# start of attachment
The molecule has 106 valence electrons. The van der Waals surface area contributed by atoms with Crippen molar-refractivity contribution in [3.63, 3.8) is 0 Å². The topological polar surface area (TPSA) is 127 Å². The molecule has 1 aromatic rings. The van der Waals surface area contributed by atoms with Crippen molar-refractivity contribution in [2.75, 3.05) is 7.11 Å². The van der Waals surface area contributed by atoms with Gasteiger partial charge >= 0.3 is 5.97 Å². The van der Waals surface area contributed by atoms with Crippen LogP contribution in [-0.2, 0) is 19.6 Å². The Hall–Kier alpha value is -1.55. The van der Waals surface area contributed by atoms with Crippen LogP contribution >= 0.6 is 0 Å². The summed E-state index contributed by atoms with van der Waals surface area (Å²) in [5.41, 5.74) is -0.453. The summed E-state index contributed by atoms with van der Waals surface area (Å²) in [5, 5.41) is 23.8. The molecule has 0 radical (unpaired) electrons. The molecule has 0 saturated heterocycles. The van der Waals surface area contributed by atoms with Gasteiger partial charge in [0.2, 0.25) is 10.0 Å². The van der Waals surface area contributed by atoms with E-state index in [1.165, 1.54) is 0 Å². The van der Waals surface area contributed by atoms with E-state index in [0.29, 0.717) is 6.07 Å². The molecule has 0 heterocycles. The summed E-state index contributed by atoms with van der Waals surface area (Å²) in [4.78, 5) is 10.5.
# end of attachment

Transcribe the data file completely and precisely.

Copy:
The molecule has 106 valence electrons. The van der Waals surface area contributed by atoms with Crippen molar-refractivity contribution in [3.63, 3.8) is 0 Å². The topological polar surface area (TPSA) is 127 Å². The molecule has 1 aromatic rings. The van der Waals surface area contributed by atoms with Crippen molar-refractivity contribution in [2.75, 3.05) is 7.11 Å². The van der Waals surface area contributed by atoms with Gasteiger partial charge >= 0.3 is 5.97 Å². The van der Waals surface area contributed by atoms with Crippen LogP contribution in [-0.2, 0) is 19.6 Å². The Hall–Kier alpha value is -1.55. The van der Waals surface area contributed by atoms with Crippen LogP contribution >= 0.6 is 0 Å². The summed E-state index contributed by atoms with van der Waals surface area (Å²) in [5.41, 5.74) is -0.453. The summed E-state index contributed by atoms with van der Waals surface area (Å²) in [5, 5.41) is 23.8. The molecule has 0 radical (unpaired) electrons. The molecule has 0 saturated heterocycles. The van der Waals surface area contributed by atoms with Gasteiger partial charge in [0.2, 0.25) is 10.0 Å². The van der Waals surface area contributed by atoms with E-state index in [1.165, 1.54) is 0 Å². The van der Waals surface area contributed by atoms with E-state index in [0.29, 0.717) is 6.07 Å². The molecule has 0 heterocycles. The summed E-state index contributed by atoms with van der Waals surface area (Å²) in [4.78, 5) is 10.5.